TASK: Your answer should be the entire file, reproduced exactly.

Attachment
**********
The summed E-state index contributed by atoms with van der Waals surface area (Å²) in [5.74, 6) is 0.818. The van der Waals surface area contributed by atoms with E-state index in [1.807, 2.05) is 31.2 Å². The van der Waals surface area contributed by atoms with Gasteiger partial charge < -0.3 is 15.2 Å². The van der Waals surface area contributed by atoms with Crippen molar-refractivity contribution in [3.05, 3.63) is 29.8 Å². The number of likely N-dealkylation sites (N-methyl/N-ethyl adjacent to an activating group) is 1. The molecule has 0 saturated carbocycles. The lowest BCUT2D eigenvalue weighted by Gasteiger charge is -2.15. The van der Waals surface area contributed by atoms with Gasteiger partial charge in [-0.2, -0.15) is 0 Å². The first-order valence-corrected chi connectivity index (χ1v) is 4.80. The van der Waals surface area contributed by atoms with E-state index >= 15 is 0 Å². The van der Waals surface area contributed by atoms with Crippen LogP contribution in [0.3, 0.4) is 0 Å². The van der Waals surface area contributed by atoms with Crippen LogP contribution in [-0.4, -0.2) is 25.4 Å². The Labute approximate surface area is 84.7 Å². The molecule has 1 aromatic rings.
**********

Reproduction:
The summed E-state index contributed by atoms with van der Waals surface area (Å²) in [5.74, 6) is 0.818. The van der Waals surface area contributed by atoms with E-state index in [1.807, 2.05) is 31.2 Å². The van der Waals surface area contributed by atoms with Gasteiger partial charge < -0.3 is 15.2 Å². The van der Waals surface area contributed by atoms with Crippen molar-refractivity contribution in [3.05, 3.63) is 29.8 Å². The number of likely N-dealkylation sites (N-methyl/N-ethyl adjacent to an activating group) is 1. The molecule has 0 saturated carbocycles. The lowest BCUT2D eigenvalue weighted by Gasteiger charge is -2.15. The van der Waals surface area contributed by atoms with Gasteiger partial charge in [-0.2, -0.15) is 0 Å². The first-order valence-corrected chi connectivity index (χ1v) is 4.80. The van der Waals surface area contributed by atoms with E-state index >= 15 is 0 Å². The van der Waals surface area contributed by atoms with Crippen LogP contribution in [0.3, 0.4) is 0 Å². The van der Waals surface area contributed by atoms with Crippen LogP contribution in [-0.4, -0.2) is 25.4 Å². The Labute approximate surface area is 84.7 Å². The molecule has 1 aromatic rings.